• Standardized processes: The model relies on repeatable and measurable business processes, which assists the company to deliver a consistent product and to better meet customer expectations and commitments. It also assists in resource allocation and reducing waste.

  • Increased efficiency: A proper analysis of each of the steps in the value chain allows organizations to identify pressure points and areas that aren't operating efficiently. They can then focus their attention on making improvements in these areas.

  • Increased revenue and profitability: The attention to detail relating to each step of the process and the emphasis on productivity and improving efficiency has the effect of increasing revenue and profitability.

  • Increases value for company and customer: The company analyzes each step in the value chain to optimize it. As a result, it minimizes inefficiencies and waste, which leads to lower costs, improvements in quality, and value increases for both the company and the customer.

Related: 8 Job Training Methods to Improve Employee Productivity

How to use a value chain model

Building and implementing a value chain takes both time and effort. The benefits of investing in the process mean it's a process worth considering. The following steps illustrate how to implement the model:

1. Establish procedures for each primary activity

The first step requires the organization to consider each of the five primary activities and the procedures and sub-activities for each. Divide each of the primary activities into a series of procedures or sub-activities that are necessary and evaluate whether they add value to the end product. If they don't add value, then consider if they're necessary or if there's a way to refine them so that they do add value. When completing this process, it may be helpful to break the elements of each activity down into the following sub-activities:

  • Direct activities: These activities generate value by themselves. For example, when considering outbound logistics, direct activities may include signing contracts with a transport company to pick products up on a certain date and deliver them to defined locations.

  • Indirect activities: These activities are those that contribute to the success of the direct activities. For example, performing research to ensure the raw materials are of the highest quality is an indirect activity that contributes to the success of inbound logistics.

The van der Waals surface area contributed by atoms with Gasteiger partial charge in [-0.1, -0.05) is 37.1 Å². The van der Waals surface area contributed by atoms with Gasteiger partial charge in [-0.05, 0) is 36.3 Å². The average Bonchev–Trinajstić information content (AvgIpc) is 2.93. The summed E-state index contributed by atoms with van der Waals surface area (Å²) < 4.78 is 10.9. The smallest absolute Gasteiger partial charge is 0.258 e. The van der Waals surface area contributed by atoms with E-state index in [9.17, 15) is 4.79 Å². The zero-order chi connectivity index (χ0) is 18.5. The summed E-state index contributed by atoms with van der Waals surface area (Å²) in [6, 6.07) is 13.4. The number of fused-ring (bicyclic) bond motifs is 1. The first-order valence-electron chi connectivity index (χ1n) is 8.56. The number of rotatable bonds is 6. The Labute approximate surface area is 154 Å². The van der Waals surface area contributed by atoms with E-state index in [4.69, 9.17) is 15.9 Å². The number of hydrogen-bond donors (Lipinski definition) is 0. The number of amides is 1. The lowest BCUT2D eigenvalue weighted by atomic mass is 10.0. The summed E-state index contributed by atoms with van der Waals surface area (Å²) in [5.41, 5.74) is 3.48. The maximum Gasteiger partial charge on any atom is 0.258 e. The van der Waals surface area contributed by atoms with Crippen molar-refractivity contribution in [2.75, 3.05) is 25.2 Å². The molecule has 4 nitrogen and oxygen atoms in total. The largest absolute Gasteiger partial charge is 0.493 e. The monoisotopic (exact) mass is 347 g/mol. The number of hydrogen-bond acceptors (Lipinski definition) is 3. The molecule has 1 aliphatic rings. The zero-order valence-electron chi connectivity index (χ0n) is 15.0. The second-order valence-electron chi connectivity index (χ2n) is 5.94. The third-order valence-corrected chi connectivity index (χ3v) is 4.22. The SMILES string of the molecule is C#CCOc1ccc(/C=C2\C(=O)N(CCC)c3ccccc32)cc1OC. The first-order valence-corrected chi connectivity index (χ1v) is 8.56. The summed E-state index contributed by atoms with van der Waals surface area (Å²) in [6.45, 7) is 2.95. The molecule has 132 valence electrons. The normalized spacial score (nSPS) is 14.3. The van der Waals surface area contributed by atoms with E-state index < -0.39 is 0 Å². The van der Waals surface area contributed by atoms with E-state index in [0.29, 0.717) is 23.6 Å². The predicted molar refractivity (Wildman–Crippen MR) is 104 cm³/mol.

• Quality assurance: These are the activities that ensure the quality of the product or service. For example, a customer satisfaction survey post-purchase helps identify any quality concerns that may need attention.

2. Establish procedures for each indirect activity

Next, complete the same process for the four indirect activities. Divide each of the indirect activities into a series of procedures or sub-activities, and evaluate whether they add value to the end product. Divide each into direct, indirect, and quality assurance sub-activities.

For indirect activities, it's important to consider the value each indirect activity has not only on the direct activities but on the other indirect activities as well. For example, to evaluate human resources, you might consider the value that the hiring of staff adds to operations. This entails considering each activity that human resources completes and evaluating whether it adds value to the individual procedures that make up operations.

3. Identify links between activities

By determining if there are links between activities, you can look for ways to better add value to the organization, with the aim of adding value to both the procedures and the product. For example, you notice few people are using a new software program to order the raw supplies for production. You can use this observation to find ways to add more value, such as by introducing a new software program or offering additional training.

4. Analyze each procedure for improvements

After identifying the areas where improvements may be necessary to add value, the next step is to look for solutions. In the previous example, too few people are using the available technology to order supplies. Further investigation might reveal the reason for this is that only one member of the team responsible for ordering has had proper training in how to use the software. Given this, you might look to human resources to formalize training when introducing new technology.

5. Implement the solutions

Once the company identifies the solution, it's important to implement it properly. This considers the practical aspects of the solution. For example, when implementing training for new technology, it's important to ensure that staff members are responsible for the training, including how and when it occurs.

6. Evaluate the improvements

Evaluation of improvements is a key aspect of the model. This entails obtaining clear metrics that enable the company to evaluate the success of the improvement. From the technology example, metrics relating to the number of employees using the software after training are relevant.